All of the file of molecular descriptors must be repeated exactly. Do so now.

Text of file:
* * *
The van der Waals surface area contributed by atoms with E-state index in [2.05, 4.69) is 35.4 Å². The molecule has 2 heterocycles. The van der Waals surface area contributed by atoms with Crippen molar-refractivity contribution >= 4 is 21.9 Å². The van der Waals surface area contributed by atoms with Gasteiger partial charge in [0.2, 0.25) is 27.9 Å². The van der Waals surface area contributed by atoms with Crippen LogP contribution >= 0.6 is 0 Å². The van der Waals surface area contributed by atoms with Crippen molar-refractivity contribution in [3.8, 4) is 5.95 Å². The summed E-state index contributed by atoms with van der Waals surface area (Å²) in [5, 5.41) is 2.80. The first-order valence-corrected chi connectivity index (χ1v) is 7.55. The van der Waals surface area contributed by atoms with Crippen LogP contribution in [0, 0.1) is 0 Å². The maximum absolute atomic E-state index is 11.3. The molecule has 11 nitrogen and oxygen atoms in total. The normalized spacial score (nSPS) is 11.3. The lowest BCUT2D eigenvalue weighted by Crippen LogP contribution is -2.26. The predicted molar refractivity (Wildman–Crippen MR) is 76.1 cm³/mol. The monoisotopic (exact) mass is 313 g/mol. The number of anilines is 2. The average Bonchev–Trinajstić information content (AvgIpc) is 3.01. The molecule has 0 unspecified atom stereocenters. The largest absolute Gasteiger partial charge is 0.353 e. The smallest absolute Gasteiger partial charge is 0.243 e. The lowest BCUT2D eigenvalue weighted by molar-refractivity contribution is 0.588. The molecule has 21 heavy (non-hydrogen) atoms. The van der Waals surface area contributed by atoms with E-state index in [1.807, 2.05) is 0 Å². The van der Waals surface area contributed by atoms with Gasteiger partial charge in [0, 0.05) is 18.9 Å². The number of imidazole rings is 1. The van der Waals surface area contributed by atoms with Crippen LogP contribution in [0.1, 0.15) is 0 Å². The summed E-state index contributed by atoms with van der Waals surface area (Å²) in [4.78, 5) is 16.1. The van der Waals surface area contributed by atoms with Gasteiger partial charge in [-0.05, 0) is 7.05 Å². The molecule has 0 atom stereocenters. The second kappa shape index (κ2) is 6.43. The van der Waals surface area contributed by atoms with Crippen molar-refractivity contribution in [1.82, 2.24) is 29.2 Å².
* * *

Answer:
The van der Waals surface area contributed by atoms with E-state index in [2.05, 4.69) is 35.4 Å². The molecule has 2 heterocycles. The van der Waals surface area contributed by atoms with Crippen molar-refractivity contribution >= 4 is 21.9 Å². The van der Waals surface area contributed by atoms with Gasteiger partial charge in [0.2, 0.25) is 27.9 Å². The van der Waals surface area contributed by atoms with Crippen LogP contribution >= 0.6 is 0 Å². The van der Waals surface area contributed by atoms with Crippen molar-refractivity contribution in [3.8, 4) is 5.95 Å². The summed E-state index contributed by atoms with van der Waals surface area (Å²) in [5, 5.41) is 2.80. The first-order valence-corrected chi connectivity index (χ1v) is 7.55. The van der Waals surface area contributed by atoms with Crippen LogP contribution in [0, 0.1) is 0 Å². The maximum absolute atomic E-state index is 11.3. The molecule has 11 nitrogen and oxygen atoms in total. The normalized spacial score (nSPS) is 11.3. The lowest BCUT2D eigenvalue weighted by Crippen LogP contribution is -2.26. The predicted molar refractivity (Wildman–Crippen MR) is 76.1 cm³/mol. The monoisotopic (exact) mass is 313 g/mol. The number of anilines is 2. The average Bonchev–Trinajstić information content (AvgIpc) is 3.01. The molecule has 0 unspecified atom stereocenters. The largest absolute Gasteiger partial charge is 0.353 e. The smallest absolute Gasteiger partial charge is 0.243 e. The lowest BCUT2D eigenvalue weighted by molar-refractivity contribution is 0.588. The molecule has 21 heavy (non-hydrogen) atoms. The van der Waals surface area contributed by atoms with E-state index in [1.807, 2.05) is 0 Å². The van der Waals surface area contributed by atoms with Gasteiger partial charge in [0, 0.05) is 18.9 Å². The number of imidazole rings is 1. The van der Waals surface area contributed by atoms with Crippen LogP contribution in [0.1, 0.15) is 0 Å². The summed E-state index contributed by atoms with van der Waals surface area (Å²) in [4.78, 5) is 16.1. The van der Waals surface area contributed by atoms with Gasteiger partial charge in [-0.05, 0) is 7.05 Å². The molecule has 0 atom stereocenters. The second kappa shape index (κ2) is 6.43. The van der Waals surface area contributed by atoms with Crippen molar-refractivity contribution in [1.82, 2.24) is 29.2 Å².